Monday, October 13, 2014

Pad Thai Recipe

In every family there are foods that become associated with special occasions.  When I was growing up, we always went to my Grandpa and Grandma Tino's house for Christmas and Easter.  Maybe it wasn't every year, but my memories are of enjoying lasagna and cheesecake on those occasions.  I'm fairly certain that I stained more than one white Easter dress with a nice slab of cheesy, melty, saucy lasagna.  Yum!

For birthdays my parents often let us choose the dinner meal.  I remember asking for spaghetti and meatballs on many birthdays.  Of course, we ate spaghetti about once a week, but there's nothing quite as comforting as those familiar dishes.

We also let our kids choose what they would like to eat for their birthday dinner.  The little ones - Jer and Abby - have picked whatever is on the schedule for that night.  Both of them had birthdays on Thursday this year.  Thursday is burrito night, and they both were thrilled that they would get to celebrate their birthday on their favorite meal night.

But, I think Claude and I have set a bit of a trend for the older kids.  We both had Pad Thai for our birthday meals this year and Joshua and Hannah followed suit.  It's familiar enough for the kids to ask for it, but since we don't make it every week or even every month like many other meals, it's a bit of a novelty.

Being Asian only by proxy, this is one dish that I make regularly enough for it not to be tedious to me.  I love eating Asian food.  It is prepared to be easy and enjoyable to consume.  But cooking it is another story.  My goodness!  Talk about food preparation.  You don't throw a hunk of meat and some washed veggies into the oven when it comes to Asian food.  You slave away...cutting, chopping, mincing, soaking, wrapping, steaming, frying, stirring.

So. Much. Work.

But so yummy!

Anyway...I thought that I would share the Crew's tried and true Pad Thai recipe, for posterity.  I find it to be pretty simple on the preparation end compared to some other dishes we have tried in the past.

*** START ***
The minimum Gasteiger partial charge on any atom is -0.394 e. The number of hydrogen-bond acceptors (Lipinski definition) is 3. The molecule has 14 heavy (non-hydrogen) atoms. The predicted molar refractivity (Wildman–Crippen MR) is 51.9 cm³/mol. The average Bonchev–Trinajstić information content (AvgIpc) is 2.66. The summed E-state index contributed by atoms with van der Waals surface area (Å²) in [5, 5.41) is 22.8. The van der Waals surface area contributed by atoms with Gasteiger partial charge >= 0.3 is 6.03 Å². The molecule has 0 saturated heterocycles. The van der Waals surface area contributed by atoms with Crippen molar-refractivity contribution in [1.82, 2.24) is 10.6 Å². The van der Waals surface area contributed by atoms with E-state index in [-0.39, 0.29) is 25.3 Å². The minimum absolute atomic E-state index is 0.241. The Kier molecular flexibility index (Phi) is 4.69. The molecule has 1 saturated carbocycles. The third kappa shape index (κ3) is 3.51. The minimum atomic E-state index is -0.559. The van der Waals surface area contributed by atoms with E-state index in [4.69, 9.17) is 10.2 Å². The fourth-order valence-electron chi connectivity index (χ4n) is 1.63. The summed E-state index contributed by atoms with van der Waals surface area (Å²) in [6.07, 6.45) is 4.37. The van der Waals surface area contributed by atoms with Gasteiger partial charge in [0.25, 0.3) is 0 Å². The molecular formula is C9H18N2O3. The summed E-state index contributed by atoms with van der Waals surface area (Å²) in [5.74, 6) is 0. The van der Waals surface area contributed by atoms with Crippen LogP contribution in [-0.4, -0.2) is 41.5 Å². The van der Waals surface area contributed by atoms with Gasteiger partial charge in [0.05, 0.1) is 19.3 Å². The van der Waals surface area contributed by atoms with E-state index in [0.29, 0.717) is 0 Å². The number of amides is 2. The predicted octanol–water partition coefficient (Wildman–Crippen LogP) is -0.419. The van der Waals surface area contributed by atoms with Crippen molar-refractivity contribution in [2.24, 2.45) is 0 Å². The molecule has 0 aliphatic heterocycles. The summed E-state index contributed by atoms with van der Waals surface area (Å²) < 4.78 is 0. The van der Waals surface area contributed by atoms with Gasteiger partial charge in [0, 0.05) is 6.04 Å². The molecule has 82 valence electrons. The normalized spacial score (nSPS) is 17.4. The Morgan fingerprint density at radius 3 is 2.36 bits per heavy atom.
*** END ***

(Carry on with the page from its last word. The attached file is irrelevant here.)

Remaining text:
The most uncommon ingredients, which you may or may not be able to find in a typical American grocery store are the following:

Tamarind concentrate or tamarind pulp can be found in the Southeast Asian section of any Asian grocery store.  Look for the picture of the tamarind fruit (as seen in the above photo).  The concentrate smells a bit sweet and tangy and looks like watery peanut butter.  It's normal for it to settle and separate, so mix it up well and scoop from the bottom of the jar to get all the good, thick stuff.  This is what gives Pad Thai it's distinct flavor.  Without it, you'll just have noodles cooked in fish sauce. sauce.  While I was adding this to the sauce yesterday, Abby, who was in a different room, shouted out, "Something smells like poop!"  Everything has to do with the potty around here.  :)  In all honesty, this stuff does have a very strong odor aroma.  But you just can't beat the distinctively Asian flavor of fish sauce, no matter how stinky it is!  If you don't have it, or can't stand the smell, you can substitute soy sauce for the fish sauce in this recipe.

If you wander into an Asian grocery store just look for an aisle lined with shelves of bottles.  Somewhere near the soy sauce you'll probably find it.  This particular bottle actually has some English.  If you can't find any familiar writing, look for a picture of a fish and a bottle that looks like light colored soy sauce.  You'll know if you got the right thing once you open it at home.

Here's what you'll need:

For the Sauce
1/3 cup white sugar
2 TB lemon juice (or lime juice if you have it)
1/4 cup fish sauce
2 TB tamarind pulp or concentrate

For the Noodles
1 12 oz. package dried rice noodles, medium-thick ones work best
1/2 cup vegetable oil
1 1/2 tsp garlic, minced
4 eggs
1 12 oz. package firm tofu, cut into 1/2 inch strips
Soy sauce, to taste
1 1/2 TB white sugar

1 tsp salt
1 tsp paprika (or chili least that's what I substitute.)
1 1/2 cups peanuts, ground

For Serving
1/2 cup green onion or chives, chopped
1/2 cup cilantro, chopped
2 cups bean sprouts, rinsed and drained
1 lime, cut into wedges
Chili sauce, to taste

1. Prepare the Pad Thai Sauce.  In a medium saucepan over medium heat, blend sugar, lemon juice, fish sauce, and tamarind concentrate.  Heat it through until sugar is dissolved.  Remove from heat and set aside.

2. Soak the rice noodles in warm water until soft, 10-15 minutes.  Drain.

3. While the noodles are soaking, chop the garlic, whisk the eggs in a small bowl, cut tofu, mix together sugar, salt, and paprika in a small bowl, grind/finely chop peanuts, chop green onion and cilantro, rinse bean sprouts.  You want all of these ingredients prepared before cooking because once the pan is hot, things move quickly.

3. Prepare the Pad Thai.  In a large skillet heat oil and add garlic and eggs.  Scramble the eggs and then adds the tofu.  Put a splash of soy sauce for color and added flavor.  Add noodles, a (very) little more soy sauce and stir constantly until noodles are cooked.

4. Add the Pad Thai Sauce, the sugar, salt, paprika mixture, and the peanuts.  Stir it all together.  Remove from heat.

5.  Add green onion, cilantro, and bean sprouts.  Serve with lime on the side.  Try some Sriracha chili sauce for a nice flavor and a spicy kick.

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